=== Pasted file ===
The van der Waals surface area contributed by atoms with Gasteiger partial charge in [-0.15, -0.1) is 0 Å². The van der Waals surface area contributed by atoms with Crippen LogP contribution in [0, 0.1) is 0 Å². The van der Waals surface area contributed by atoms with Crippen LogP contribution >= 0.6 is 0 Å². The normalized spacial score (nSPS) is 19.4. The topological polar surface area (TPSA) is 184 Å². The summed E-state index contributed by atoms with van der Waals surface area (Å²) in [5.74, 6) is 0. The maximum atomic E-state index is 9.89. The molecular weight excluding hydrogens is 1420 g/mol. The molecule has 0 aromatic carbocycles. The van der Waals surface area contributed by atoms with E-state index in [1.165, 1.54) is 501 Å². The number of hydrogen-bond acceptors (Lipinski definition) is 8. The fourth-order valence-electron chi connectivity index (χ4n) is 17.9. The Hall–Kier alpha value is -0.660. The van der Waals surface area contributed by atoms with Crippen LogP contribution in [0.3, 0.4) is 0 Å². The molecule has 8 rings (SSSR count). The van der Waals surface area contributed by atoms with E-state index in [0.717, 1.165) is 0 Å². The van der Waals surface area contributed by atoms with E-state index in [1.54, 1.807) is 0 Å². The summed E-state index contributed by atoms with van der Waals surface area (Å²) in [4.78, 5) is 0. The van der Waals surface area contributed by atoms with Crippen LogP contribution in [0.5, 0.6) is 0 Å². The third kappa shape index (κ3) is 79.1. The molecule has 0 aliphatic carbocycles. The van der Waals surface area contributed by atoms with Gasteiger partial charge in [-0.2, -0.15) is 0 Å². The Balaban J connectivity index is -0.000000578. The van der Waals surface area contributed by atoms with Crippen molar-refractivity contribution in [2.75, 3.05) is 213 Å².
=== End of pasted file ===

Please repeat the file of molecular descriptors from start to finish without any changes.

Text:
The van der Waals surface area contributed by atoms with Gasteiger partial charge in [-0.15, -0.1) is 0 Å². The van der Waals surface area contributed by atoms with Crippen LogP contribution in [0, 0.1) is 0 Å². The van der Waals surface area contributed by atoms with Crippen LogP contribution >= 0.6 is 0 Å². The normalized spacial score (nSPS) is 19.4. The topological polar surface area (TPSA) is 184 Å². The summed E-state index contributed by atoms with van der Waals surface area (Å²) in [5.74, 6) is 0. The maximum atomic E-state index is 9.89. The molecular weight excluding hydrogens is 1420 g/mol. The molecule has 0 aromatic carbocycles. The van der Waals surface area contributed by atoms with E-state index in [1.165, 1.54) is 501 Å². The number of hydrogen-bond acceptors (Lipinski definition) is 8. The fourth-order valence-electron chi connectivity index (χ4n) is 17.9. The Hall–Kier alpha value is -0.660. The van der Waals surface area contributed by atoms with Crippen LogP contribution in [0.3, 0.4) is 0 Å². The molecule has 8 rings (SSSR count). The van der Waals surface area contributed by atoms with E-state index in [0.717, 1.165) is 0 Å². The van der Waals surface area contributed by atoms with E-state index in [1.54, 1.807) is 0 Å². The summed E-state index contributed by atoms with van der Waals surface area (Å²) in [4.78, 5) is 0. The van der Waals surface area contributed by atoms with Crippen LogP contribution in [0.5, 0.6) is 0 Å². The third kappa shape index (κ3) is 79.1. The molecule has 0 aliphatic carbocycles. The van der Waals surface area contributed by atoms with Gasteiger partial charge in [-0.2, -0.15) is 0 Å². The Balaban J connectivity index is -0.000000578. The van der Waals surface area contributed by atoms with Crippen molar-refractivity contribution in [2.75, 3.05) is 213 Å².